STATUTES

Publication Date01 Sep 1977
DOIhttp://doi.org/10.1111/j.1468-2230.1977.tb02443.x
AuthorNigel P. Gravells
STATUTES
BAIL ACT 1976
A Home Office Working Party was appointed in 1971
to review
practice and procedure in magistrates’ courts relating to the grant
or refusal of bail and to make recommendations.” Their Report
was published in 1974, and the Bail Act 1976 was enacted to give
effect to the recommendations contained thereinz The 1974 Report,
and by implication the Bail Act 1976 in
so
far as it implements that
Report, has already been subjected to examination and criticism
3;
and
on
balance it has received qualified, albeit sometimes sub-
stantially qualified, approval. Much
of
the criticism which the
Report has attracted has, quite justifiably, been directed against
the restrictive terms of reference of the Working Party in that the
review was confined to the operation of the present bail system and
any reconsideration
of
bail in the context of the criminal process
as
a
whole was excluded; but it is submitted that within that limited
scope the Bail Act 1976 will effect some useful and substantial
reforms in bail procedures.
The Act seeks to implement
a
more liberal bail policy by estab-
lishing, within the framework of the present bail system,
a
new
code of practice for the determination of bail applications. To that
extent, it is submitted that the provisions are largely coherent and
practicable, that the courts will be required to exercise their dis-
cretion in relation to bail decisions
on
the basis of specified and
clearly defined principles, that such clarification of the principles
governing the grant or refusal of bail, coupled with other provisions
of the Act, will ensure that in future remands in custody are based
on
stronger grounds and more information than has often been the
case in the past, and that the means
of
possible abuses of the system
will for the most part be eradi~ated.~
1
Bail Procedures in Magistrates’ Courts, Report of the Home Office Working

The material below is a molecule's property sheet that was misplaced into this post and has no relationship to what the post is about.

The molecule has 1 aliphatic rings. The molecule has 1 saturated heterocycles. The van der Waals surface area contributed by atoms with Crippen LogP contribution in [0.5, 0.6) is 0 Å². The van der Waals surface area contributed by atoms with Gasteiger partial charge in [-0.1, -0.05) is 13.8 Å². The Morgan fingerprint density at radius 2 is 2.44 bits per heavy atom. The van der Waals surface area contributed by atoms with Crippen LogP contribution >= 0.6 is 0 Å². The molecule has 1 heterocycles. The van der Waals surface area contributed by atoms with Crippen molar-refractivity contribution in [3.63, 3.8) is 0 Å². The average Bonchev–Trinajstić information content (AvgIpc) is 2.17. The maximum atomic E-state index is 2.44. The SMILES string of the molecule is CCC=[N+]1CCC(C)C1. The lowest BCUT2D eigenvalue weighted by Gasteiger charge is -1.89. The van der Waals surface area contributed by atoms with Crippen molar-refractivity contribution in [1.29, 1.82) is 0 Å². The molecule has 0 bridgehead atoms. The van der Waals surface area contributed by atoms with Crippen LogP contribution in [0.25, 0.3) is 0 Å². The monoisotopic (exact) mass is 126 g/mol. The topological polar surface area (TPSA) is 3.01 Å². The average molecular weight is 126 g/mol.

Party,
1974.
2
The Act has not yet been brought into force; although the circular issued by
the Home Secretary
in
October
1975
(HOC
155/1975),
designed to promote
a
more
liberal approach to bail applications and
lo
implement
as
a
matter
of
practice
those recommendations of the Working Party which did not require legislation,
remains operative.
3
King
[1974]
Crim.L.R.
451;
Wright
[19741
Crim.L.R.
457;
Galligan
(1975)
38
M.L.R.
59;
White
119771
Crim.L.R.
338.
4
Two recent cases illustrate certain questionable features of the present law
and practice relating to bail. The first case concerned some of the persons involved
in the “free George Davis” campaign
of
1975:
three men were charged with
conspiring to damage the cricket pitch during the Headingley test match between
England and Australia. The police objected to bail on two principal grounds,
namely (i) that the defendants might commit further offences while on bail, and
fii) that they might interfere with witnesses. Further offences seemed improbable
since the campaign had now achieved the desired nationwide publicity; more-
over, the defendants undertook not to indulge in any further action. Secondly, it is
difficult to see who the witnesses referred to could be. Nonetheless bail was repeatedly
refused. The conclusion can hardly be avoided that, notwithstanding continual
56
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